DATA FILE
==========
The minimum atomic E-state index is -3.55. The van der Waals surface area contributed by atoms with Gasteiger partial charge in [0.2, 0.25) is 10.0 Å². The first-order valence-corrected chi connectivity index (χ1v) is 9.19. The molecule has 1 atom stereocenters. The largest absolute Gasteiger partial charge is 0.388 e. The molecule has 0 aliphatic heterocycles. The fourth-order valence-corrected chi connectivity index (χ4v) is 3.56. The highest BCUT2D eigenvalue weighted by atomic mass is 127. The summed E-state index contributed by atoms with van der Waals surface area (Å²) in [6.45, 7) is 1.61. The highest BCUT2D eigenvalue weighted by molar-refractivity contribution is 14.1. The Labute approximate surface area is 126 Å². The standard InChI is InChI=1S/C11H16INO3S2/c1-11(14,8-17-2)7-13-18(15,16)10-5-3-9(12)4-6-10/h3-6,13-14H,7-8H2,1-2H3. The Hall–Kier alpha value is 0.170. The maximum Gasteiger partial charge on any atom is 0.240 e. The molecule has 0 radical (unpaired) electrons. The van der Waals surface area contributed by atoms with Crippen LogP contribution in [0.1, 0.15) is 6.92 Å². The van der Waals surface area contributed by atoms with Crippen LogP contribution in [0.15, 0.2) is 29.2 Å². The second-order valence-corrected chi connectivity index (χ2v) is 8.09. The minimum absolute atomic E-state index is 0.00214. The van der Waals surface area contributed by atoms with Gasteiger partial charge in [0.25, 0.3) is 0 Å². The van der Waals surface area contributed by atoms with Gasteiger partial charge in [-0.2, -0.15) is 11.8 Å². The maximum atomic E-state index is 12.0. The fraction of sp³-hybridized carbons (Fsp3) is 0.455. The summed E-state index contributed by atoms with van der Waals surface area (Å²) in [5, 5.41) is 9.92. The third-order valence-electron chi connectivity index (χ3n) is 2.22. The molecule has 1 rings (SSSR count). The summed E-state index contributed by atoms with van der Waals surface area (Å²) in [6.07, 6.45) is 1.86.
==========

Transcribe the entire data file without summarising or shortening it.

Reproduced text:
The minimum atomic E-state index is -3.55. The van der Waals surface area contributed by atoms with Gasteiger partial charge in [0.2, 0.25) is 10.0 Å². The first-order valence-corrected chi connectivity index (χ1v) is 9.19. The molecule has 1 atom stereocenters. The largest absolute Gasteiger partial charge is 0.388 e. The molecule has 0 aliphatic heterocycles. The fourth-order valence-corrected chi connectivity index (χ4v) is 3.56. The highest BCUT2D eigenvalue weighted by atomic mass is 127. The summed E-state index contributed by atoms with van der Waals surface area (Å²) in [6.45, 7) is 1.61. The highest BCUT2D eigenvalue weighted by molar-refractivity contribution is 14.1. The Labute approximate surface area is 126 Å². The standard InChI is InChI=1S/C11H16INO3S2/c1-11(14,8-17-2)7-13-18(15,16)10-5-3-9(12)4-6-10/h3-6,13-14H,7-8H2,1-2H3. The Hall–Kier alpha value is 0.170. The maximum Gasteiger partial charge on any atom is 0.240 e. The molecule has 0 radical (unpaired) electrons. The van der Waals surface area contributed by atoms with Crippen LogP contribution in [0.1, 0.15) is 6.92 Å². The van der Waals surface area contributed by atoms with Crippen LogP contribution in [0.15, 0.2) is 29.2 Å². The second-order valence-corrected chi connectivity index (χ2v) is 8.09. The minimum absolute atomic E-state index is 0.00214. The van der Waals surface area contributed by atoms with Gasteiger partial charge in [0.25, 0.3) is 0 Å². The van der Waals surface area contributed by atoms with Gasteiger partial charge in [-0.2, -0.15) is 11.8 Å². The maximum atomic E-state index is 12.0. The fraction of sp³-hybridized carbons (Fsp3) is 0.455. The summed E-state index contributed by atoms with van der Waals surface area (Å²) in [5, 5.41) is 9.92. The third-order valence-electron chi connectivity index (χ3n) is 2.22. The molecule has 1 rings (SSSR count). The summed E-state index contributed by atoms with van der Waals surface area (Å²) in [6.07, 6.45) is 1.86.